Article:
I know Dave King has put his money where his mouth is in the past.

He invested £20 million in Rangers and didn't get much, if any, of it back. But the statement he issued this week urging supporters to withhold season ticket money was the biggest step any Rangers fan could take.

I just wish there was another way he could go about this. It is so unfair to ask the fans to be the ones who effectively pull the trigger. So I can't sit here and say I agree with him asking them to cut off what is effectively the club's lifeblood and push it over the edge again. He has put a gun to the head of every Rangers fan.

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I know they are being asked to put their money in a fund, for release at an appropriate time, but if the current board don't give an inch, and the fans refuse to hand over the cash, what then?

A tipping point will be reached, and that tipping point will probably lead to administration, or even liquidation. All roads lead to that for me. And if you are asking me if ­administration is a good thing for a club, I would have to say that in my experience the answer is categorically no.

King would probably insist it is the board who have caused this latest crisis by refusing to engage with him over the possibility of fresh investment, but that just brings us back to the same situation of claim and counter-claim.

Having been asked to trust Craig Whyte, then Charles Green, then Paul Murray, and now Dave King and Graham Wallace, people don't know who to believe. Personally, I don't know whether to trust Dave King, but then I don't know whether to trust the Easdales or Laxey Partners either.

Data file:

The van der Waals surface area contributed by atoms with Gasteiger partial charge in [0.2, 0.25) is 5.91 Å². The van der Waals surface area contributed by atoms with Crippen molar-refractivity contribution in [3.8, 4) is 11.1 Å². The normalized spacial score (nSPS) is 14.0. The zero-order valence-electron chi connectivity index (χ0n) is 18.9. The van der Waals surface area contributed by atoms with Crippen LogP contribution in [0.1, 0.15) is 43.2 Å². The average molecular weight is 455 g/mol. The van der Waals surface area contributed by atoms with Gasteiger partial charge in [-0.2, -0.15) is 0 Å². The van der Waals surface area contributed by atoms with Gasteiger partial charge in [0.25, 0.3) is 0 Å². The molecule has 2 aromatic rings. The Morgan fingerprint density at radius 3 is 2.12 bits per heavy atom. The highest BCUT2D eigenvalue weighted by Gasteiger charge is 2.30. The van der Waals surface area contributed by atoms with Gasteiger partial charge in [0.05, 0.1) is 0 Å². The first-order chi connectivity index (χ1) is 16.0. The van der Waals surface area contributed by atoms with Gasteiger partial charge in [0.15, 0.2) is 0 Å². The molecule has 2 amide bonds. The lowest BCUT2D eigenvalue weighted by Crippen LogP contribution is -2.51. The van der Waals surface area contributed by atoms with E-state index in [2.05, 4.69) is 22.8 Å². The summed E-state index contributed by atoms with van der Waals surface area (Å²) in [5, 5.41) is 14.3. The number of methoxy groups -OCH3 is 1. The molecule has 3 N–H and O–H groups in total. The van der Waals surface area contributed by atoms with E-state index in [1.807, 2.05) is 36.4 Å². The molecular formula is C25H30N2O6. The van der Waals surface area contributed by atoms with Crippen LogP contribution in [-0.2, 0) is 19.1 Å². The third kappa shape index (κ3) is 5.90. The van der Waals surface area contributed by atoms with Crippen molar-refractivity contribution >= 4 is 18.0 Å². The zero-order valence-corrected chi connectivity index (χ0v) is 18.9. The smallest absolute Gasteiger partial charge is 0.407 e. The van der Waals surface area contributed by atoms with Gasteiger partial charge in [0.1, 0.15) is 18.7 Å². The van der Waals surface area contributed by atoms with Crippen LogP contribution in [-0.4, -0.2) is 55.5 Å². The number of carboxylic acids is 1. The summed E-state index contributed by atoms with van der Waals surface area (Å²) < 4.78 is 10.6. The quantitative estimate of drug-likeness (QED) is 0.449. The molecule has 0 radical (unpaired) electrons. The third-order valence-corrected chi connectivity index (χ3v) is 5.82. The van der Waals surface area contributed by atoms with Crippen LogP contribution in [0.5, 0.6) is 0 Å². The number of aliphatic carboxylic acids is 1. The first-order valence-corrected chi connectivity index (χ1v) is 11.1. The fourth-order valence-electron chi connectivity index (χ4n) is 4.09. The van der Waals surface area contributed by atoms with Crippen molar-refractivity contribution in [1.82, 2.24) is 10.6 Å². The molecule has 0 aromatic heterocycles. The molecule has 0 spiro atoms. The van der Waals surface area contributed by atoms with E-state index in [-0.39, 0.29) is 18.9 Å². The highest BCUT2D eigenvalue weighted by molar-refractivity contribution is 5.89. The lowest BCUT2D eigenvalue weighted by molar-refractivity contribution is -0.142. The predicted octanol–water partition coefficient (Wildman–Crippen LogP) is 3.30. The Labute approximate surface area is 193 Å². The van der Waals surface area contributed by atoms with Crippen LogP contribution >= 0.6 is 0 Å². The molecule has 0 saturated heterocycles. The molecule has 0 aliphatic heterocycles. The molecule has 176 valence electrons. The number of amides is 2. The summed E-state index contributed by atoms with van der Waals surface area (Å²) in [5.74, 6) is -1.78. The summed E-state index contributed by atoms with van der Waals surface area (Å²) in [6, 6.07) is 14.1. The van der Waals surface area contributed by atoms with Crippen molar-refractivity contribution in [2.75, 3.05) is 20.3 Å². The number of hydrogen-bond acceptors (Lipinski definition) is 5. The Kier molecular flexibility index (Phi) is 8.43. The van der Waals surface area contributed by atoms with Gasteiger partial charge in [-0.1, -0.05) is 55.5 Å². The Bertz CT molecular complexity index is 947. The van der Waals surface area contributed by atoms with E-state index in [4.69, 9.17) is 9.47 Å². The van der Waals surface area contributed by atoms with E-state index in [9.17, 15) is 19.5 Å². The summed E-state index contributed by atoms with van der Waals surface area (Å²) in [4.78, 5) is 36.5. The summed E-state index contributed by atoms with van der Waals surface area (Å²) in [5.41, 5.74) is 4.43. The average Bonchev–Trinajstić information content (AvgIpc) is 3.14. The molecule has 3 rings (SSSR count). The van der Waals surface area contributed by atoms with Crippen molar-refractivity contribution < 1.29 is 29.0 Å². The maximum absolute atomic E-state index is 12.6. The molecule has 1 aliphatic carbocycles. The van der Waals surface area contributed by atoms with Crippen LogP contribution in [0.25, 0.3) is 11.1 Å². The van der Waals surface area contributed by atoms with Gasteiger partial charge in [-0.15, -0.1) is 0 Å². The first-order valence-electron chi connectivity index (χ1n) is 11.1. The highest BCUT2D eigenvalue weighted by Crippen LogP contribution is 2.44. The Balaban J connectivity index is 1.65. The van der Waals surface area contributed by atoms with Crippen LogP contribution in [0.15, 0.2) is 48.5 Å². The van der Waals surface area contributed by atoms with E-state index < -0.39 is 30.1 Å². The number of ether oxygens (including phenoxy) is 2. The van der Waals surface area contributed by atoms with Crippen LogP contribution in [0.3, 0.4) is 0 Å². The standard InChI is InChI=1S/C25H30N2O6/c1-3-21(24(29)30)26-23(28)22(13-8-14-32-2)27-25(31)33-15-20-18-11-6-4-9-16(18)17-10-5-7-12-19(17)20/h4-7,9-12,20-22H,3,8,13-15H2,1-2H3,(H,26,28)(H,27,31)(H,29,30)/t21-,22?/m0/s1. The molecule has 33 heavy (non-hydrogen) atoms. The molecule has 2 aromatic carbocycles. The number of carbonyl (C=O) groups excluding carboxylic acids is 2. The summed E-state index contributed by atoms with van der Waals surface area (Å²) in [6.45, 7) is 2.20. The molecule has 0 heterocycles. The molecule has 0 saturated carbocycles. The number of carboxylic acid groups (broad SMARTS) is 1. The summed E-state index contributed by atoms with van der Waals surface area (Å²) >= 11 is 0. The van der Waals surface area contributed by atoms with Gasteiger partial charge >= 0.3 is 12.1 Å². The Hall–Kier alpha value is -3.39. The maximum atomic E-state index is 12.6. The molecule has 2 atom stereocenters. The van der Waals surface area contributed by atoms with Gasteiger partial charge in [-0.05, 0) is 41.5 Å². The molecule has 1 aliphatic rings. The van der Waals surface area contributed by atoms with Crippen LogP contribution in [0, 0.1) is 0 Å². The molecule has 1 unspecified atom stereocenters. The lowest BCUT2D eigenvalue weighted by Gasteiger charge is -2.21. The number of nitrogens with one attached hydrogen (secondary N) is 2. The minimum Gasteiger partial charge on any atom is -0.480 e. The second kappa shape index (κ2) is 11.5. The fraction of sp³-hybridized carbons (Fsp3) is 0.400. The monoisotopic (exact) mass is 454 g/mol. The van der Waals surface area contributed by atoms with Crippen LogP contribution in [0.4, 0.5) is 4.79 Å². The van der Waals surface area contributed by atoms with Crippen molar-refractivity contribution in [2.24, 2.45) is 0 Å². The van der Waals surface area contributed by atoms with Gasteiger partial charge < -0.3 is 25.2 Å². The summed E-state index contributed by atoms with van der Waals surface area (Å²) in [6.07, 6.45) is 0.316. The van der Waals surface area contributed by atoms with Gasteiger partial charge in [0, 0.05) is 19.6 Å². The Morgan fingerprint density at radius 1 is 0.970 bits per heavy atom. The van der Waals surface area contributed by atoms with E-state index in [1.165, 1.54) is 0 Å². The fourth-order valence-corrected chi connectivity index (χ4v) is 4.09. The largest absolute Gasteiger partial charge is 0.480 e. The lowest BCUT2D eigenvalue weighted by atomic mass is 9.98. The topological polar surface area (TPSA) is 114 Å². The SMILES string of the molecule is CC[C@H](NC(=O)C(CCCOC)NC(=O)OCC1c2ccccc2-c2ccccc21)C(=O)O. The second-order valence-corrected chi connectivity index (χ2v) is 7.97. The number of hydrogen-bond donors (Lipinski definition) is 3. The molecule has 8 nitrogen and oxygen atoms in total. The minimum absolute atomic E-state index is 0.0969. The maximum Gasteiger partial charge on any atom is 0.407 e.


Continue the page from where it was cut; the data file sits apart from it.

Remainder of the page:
King does seem to be the flavour of the month with the fans. His statement was backed this week by a number of the club's supporters groups.

But one thing seems to be true about the Rangers saga: it is much easier to be standing on the sidelines shouting rather than being on the board and having to take the tough decisions.

Those who have taken the bull by the horns seem to have been turned upon, although I am not saying they have all been squeaky clean. The ones on the periphery of it, who have tried to manipulate their way into the club, they are the ones Rangers fans have rallied behind.

Even Ally McCoist doesn't seem sure which way to turn. He refused to speak about the matter at his press conference this week, but to be fair to him he has tried to keep his focus on the job and worked with whichever businessman has been in charge of the club at any particular time.

It must be hard to be that single-minded, and yet again he has to choose who to work with. It is amazing, with all these things going on in the background, that Rangers could end up with the League 1 title, Ramsdens Cup and Scottish Cup.

The obvious parallel is with the arrival of Fergus McCann at Celtic, but this isn't as straightforward as that, where it was a case of oust the board and rebuild the stadium.

At Rangers, this is the fourth or fifth attempt to get the right people in and it has been much more of a saga. We have been second guessing the situation for more than two years and so who knows how it will end up.

But I think King's statement is sure to have an effect on the club, and could even split the support. That is how uncertain things are, and how uncertain the fans are. It could divide the club, because I don't think all of them will go for the boycott and harm the club, because Rangers need every penny going.

The fans will ultimately decide the fate of Rangers, but I feel for them because they are between a rock and a hard place.

SCOTLAND'S Euro 2016 group could have been a whole lot worse, but it could also have been a whole lot better. It is probably as difficult a section as our last World Cup group, but we might not be the only ones cursing our luck.

I bet Poland, Republic of Ireland, Georgia will all be saying they would rather have avoided us.